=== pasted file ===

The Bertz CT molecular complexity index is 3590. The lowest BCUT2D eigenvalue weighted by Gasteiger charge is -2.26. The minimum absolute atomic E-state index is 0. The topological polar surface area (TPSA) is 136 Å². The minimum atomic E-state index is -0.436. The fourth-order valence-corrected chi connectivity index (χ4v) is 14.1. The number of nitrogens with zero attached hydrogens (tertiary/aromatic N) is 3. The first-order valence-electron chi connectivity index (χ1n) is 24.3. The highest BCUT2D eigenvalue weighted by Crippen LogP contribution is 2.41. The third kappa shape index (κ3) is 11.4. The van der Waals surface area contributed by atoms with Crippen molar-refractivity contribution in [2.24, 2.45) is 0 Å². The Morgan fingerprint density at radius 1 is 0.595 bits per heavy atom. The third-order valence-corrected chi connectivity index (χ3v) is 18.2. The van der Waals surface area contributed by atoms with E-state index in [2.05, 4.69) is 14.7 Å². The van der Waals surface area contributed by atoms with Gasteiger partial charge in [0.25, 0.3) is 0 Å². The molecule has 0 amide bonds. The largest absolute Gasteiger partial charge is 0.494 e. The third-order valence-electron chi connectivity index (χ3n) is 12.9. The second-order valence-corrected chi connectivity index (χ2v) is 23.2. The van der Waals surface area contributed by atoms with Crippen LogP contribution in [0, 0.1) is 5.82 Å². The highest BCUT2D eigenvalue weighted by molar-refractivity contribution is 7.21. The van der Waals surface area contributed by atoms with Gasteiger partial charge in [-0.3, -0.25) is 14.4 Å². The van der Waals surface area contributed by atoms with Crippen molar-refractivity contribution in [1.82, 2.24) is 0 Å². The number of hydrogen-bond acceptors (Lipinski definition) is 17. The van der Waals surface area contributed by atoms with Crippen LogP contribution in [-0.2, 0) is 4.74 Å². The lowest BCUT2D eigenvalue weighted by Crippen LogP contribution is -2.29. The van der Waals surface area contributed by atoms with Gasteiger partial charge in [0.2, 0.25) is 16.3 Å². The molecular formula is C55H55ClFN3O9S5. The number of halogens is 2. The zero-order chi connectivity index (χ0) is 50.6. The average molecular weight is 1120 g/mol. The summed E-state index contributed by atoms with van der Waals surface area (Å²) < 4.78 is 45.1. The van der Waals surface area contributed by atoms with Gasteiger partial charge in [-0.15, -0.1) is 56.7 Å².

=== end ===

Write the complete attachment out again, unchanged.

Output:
The Bertz CT molecular complexity index is 3590. The lowest BCUT2D eigenvalue weighted by Gasteiger charge is -2.26. The minimum absolute atomic E-state index is 0. The topological polar surface area (TPSA) is 136 Å². The minimum atomic E-state index is -0.436. The fourth-order valence-corrected chi connectivity index (χ4v) is 14.1. The number of nitrogens with zero attached hydrogens (tertiary/aromatic N) is 3. The first-order valence-electron chi connectivity index (χ1n) is 24.3. The highest BCUT2D eigenvalue weighted by Crippen LogP contribution is 2.41. The third kappa shape index (κ3) is 11.4. The van der Waals surface area contributed by atoms with Crippen molar-refractivity contribution in [2.24, 2.45) is 0 Å². The Morgan fingerprint density at radius 1 is 0.595 bits per heavy atom. The third-order valence-corrected chi connectivity index (χ3v) is 18.2. The van der Waals surface area contributed by atoms with E-state index in [2.05, 4.69) is 14.7 Å². The van der Waals surface area contributed by atoms with Gasteiger partial charge in [0.25, 0.3) is 0 Å². The molecule has 0 amide bonds. The largest absolute Gasteiger partial charge is 0.494 e. The third-order valence-electron chi connectivity index (χ3n) is 12.9. The second-order valence-corrected chi connectivity index (χ2v) is 23.2. The van der Waals surface area contributed by atoms with Crippen LogP contribution in [0, 0.1) is 5.82 Å². The highest BCUT2D eigenvalue weighted by molar-refractivity contribution is 7.21. The van der Waals surface area contributed by atoms with Gasteiger partial charge in [-0.3, -0.25) is 14.4 Å². The van der Waals surface area contributed by atoms with Crippen molar-refractivity contribution in [1.82, 2.24) is 0 Å². The number of hydrogen-bond acceptors (Lipinski definition) is 17. The van der Waals surface area contributed by atoms with Crippen LogP contribution in [-0.2, 0) is 4.74 Å². The lowest BCUT2D eigenvalue weighted by Crippen LogP contribution is -2.29. The van der Waals surface area contributed by atoms with Gasteiger partial charge in [0.2, 0.25) is 16.3 Å². The molecular formula is C55H55ClFN3O9S5. The number of halogens is 2. The zero-order chi connectivity index (χ0) is 50.6. The average molecular weight is 1120 g/mol. The summed E-state index contributed by atoms with van der Waals surface area (Å²) < 4.78 is 45.1. The van der Waals surface area contributed by atoms with Gasteiger partial charge in [-0.15, -0.1) is 56.7 Å².